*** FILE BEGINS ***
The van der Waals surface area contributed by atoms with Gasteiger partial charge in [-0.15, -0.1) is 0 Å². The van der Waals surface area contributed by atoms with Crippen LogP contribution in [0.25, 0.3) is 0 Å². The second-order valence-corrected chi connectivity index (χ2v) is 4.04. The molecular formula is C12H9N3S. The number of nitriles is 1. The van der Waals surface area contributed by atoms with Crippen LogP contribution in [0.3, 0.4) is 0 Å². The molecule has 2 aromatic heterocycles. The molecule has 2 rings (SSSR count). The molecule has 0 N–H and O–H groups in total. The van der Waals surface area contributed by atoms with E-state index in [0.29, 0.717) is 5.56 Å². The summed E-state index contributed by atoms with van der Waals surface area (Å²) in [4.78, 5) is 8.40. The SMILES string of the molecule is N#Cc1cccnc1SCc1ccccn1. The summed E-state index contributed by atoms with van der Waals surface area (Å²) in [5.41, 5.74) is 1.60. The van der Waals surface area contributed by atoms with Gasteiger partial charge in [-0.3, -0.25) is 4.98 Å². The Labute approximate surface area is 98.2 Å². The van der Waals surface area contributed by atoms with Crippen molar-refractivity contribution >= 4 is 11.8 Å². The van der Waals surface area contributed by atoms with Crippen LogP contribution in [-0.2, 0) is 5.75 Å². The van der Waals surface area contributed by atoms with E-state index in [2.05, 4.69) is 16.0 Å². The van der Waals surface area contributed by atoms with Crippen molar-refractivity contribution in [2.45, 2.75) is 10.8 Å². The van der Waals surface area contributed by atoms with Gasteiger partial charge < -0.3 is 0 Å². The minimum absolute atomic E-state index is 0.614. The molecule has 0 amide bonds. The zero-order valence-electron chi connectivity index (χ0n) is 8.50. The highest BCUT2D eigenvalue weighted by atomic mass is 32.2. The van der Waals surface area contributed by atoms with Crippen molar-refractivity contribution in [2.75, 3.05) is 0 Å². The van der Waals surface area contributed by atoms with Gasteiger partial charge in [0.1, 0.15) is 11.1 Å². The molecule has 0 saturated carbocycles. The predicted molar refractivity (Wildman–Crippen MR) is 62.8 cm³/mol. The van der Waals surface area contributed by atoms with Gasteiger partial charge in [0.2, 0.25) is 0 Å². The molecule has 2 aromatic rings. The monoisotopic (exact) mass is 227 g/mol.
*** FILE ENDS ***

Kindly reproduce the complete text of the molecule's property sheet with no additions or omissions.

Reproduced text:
The van der Waals surface area contributed by atoms with Gasteiger partial charge in [-0.15, -0.1) is 0 Å². The van der Waals surface area contributed by atoms with Crippen LogP contribution in [0.25, 0.3) is 0 Å². The second-order valence-corrected chi connectivity index (χ2v) is 4.04. The molecular formula is C12H9N3S. The number of nitriles is 1. The van der Waals surface area contributed by atoms with Crippen LogP contribution in [0.3, 0.4) is 0 Å². The molecule has 2 aromatic heterocycles. The molecule has 2 rings (SSSR count). The molecule has 0 N–H and O–H groups in total. The van der Waals surface area contributed by atoms with E-state index in [0.29, 0.717) is 5.56 Å². The summed E-state index contributed by atoms with van der Waals surface area (Å²) in [4.78, 5) is 8.40. The SMILES string of the molecule is N#Cc1cccnc1SCc1ccccn1. The summed E-state index contributed by atoms with van der Waals surface area (Å²) in [5.41, 5.74) is 1.60. The van der Waals surface area contributed by atoms with Gasteiger partial charge in [-0.3, -0.25) is 4.98 Å². The Labute approximate surface area is 98.2 Å². The van der Waals surface area contributed by atoms with Crippen molar-refractivity contribution >= 4 is 11.8 Å². The van der Waals surface area contributed by atoms with Crippen LogP contribution in [-0.2, 0) is 5.75 Å². The van der Waals surface area contributed by atoms with E-state index in [2.05, 4.69) is 16.0 Å². The van der Waals surface area contributed by atoms with Crippen molar-refractivity contribution in [2.45, 2.75) is 10.8 Å². The van der Waals surface area contributed by atoms with Gasteiger partial charge < -0.3 is 0 Å². The minimum absolute atomic E-state index is 0.614. The molecule has 0 amide bonds. The zero-order valence-electron chi connectivity index (χ0n) is 8.50. The highest BCUT2D eigenvalue weighted by atomic mass is 32.2. The van der Waals surface area contributed by atoms with Crippen molar-refractivity contribution in [2.75, 3.05) is 0 Å². The van der Waals surface area contributed by atoms with Gasteiger partial charge in [0.1, 0.15) is 11.1 Å². The molecule has 0 saturated carbocycles. The predicted molar refractivity (Wildman–Crippen MR) is 62.8 cm³/mol. The van der Waals surface area contributed by atoms with Gasteiger partial charge in [0.2, 0.25) is 0 Å². The molecule has 2 aromatic rings. The monoisotopic (exact) mass is 227 g/mol.